The riveting gaze of the charismatic and astonishingly talented artist conveys the intensity of Alexandre Iacovleff's personality which was playful, yet passionate. This rare portrait of Iacovleff by his friend and peer, Vasilii Shukhaev, was probably executed during a magical period in 1921 when a bohemian group of French, American, English, Danish and Russian artists converged on the Mediterranean island of Port-Cros. A comparable portrait from the same period is illustrated in Lucien Vogel's 1922 Dessins et peintures d'Extrême-Orient d'Alexandre Iacovleff; however, interestingly this work is signed with the initial for the first-name Shukhaev often used when abroad - B[asil].
On the invitation of Giselle Bunau-Varilla, Shukhaev joined Iacovleff and a fascinating group of talents including the sculptors Malvina Hoffman and Chana Orloff on the island. In her biography, Malvina Hoffman notes that there was always an 'air of detachment and elegance' about Iacovleff. In this portrait, Iacovleff's gaze is unerring, a reflection of his determination and intelligence. During the summer of 1921, Port-Cros became a creative hothouse with many of the artists working feverishly with prolific results. As suggested by the commanding expression of the portrait, Iacovleff was the inspirational ringleader who encouraged those around him to take part in his creative adventures: 'At Port-Cros, after an early breakfast, we would don bathing suits and climb down the cliffs. When we went out in the little sailboats, Sacha or Jaco, as we often called him, would strap on a pair of Japanese diving goggles and tie a handkerchief over his head so the goggles would not shift. Leaning over the rail and scrutinizing the translucent waters for shells and waving plants on the rocky bed of the Mediterranean, he would suddenly give us a signal to stand by, clamp on a sort of nose pin, and his sleek brown body would cleave the air and disappear in a splash of glistening foam...After what seemed an interminable time underwater, he would appear on the surface and lift his catch to our outstretched hands. When after repeated divings he had collected what he wanted, we would sail back to the pier, and he would bid us adieu, carrying his underwater treasures in a sack over his shoulders, trudging up over the cliffs to his studio in the old fort...One day he invited us all to the gala opening of a new dining room for the Hyksos kings. The old fort has endless space, courtyards and rooms and ramparts and his desire to decorate and transform the blank walls had wide range. To our amazement we saw the walls aglow with mysterious rainbow lighting. Candles hidden behind the iridescent shells had been arranged in a garland of patterns on the walls and hung among these garlands were oval medallions framed in shells and seaweed, each containing a life-sized portrait in red chalk of a member of our little band...There seemed to be in him an endless store of world lore to be drawn upon a moment's notice. Legendary characters, Chinese actors, Japanese wrestlers, African wood carvings, Russian icons, scenery and costumes ranging from Price Igor to Les Sylphides, frescoes of Pompeii, mathematical cubists, abstracts - anything that had come under his eagle eye had been noted and stored away in his memory. With all his knowledge of the world, he still remained at heart a child of the forest, and his love of nature's magic gave him an exhilarating joie de vivre.' (M. Hoffman,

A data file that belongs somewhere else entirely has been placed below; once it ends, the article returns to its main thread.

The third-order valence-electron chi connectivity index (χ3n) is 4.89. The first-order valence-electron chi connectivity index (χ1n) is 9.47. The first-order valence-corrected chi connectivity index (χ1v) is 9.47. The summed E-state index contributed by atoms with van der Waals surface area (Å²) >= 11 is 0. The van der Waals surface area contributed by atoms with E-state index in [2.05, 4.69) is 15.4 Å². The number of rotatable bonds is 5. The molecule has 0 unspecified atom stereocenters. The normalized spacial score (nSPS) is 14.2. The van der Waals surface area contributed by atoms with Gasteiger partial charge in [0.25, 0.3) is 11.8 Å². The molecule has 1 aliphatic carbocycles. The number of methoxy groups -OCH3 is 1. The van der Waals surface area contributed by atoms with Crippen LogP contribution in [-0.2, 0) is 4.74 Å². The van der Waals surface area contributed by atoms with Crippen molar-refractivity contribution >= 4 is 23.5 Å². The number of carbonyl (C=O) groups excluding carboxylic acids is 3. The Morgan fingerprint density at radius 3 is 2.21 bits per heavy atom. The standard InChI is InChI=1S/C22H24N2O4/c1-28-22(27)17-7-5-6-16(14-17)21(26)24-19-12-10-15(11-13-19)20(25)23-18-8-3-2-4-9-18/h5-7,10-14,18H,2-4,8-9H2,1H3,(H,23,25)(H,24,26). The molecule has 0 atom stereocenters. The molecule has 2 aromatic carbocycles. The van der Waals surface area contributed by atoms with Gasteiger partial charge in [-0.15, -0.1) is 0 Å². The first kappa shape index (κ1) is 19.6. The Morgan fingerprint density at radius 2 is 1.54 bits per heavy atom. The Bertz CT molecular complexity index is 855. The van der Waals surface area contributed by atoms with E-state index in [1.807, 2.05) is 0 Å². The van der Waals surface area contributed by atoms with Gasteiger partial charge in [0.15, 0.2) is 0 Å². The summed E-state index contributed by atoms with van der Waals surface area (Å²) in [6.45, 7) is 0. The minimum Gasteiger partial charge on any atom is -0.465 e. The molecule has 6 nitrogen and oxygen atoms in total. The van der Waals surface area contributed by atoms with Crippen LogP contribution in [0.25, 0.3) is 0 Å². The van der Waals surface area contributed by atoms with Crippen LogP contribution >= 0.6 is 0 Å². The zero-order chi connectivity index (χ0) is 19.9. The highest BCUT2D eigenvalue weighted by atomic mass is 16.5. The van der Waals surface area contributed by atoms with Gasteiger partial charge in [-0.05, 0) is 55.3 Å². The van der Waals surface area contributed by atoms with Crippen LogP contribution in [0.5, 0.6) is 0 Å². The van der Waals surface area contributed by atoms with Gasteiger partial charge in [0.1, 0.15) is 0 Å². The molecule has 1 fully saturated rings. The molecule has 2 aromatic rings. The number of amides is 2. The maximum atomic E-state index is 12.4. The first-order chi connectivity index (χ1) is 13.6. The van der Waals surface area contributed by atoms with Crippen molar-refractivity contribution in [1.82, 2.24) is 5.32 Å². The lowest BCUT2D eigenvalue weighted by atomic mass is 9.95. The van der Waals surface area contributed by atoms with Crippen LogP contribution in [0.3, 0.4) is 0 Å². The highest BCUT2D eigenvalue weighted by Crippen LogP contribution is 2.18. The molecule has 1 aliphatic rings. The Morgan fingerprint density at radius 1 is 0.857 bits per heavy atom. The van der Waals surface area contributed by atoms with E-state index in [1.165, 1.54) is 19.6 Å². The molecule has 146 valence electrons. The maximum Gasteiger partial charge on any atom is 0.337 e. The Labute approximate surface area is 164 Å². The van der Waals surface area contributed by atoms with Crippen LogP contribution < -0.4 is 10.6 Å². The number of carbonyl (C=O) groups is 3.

Yesterday is tomorrow: A Personal History, New York, 1965, pp. 203-204)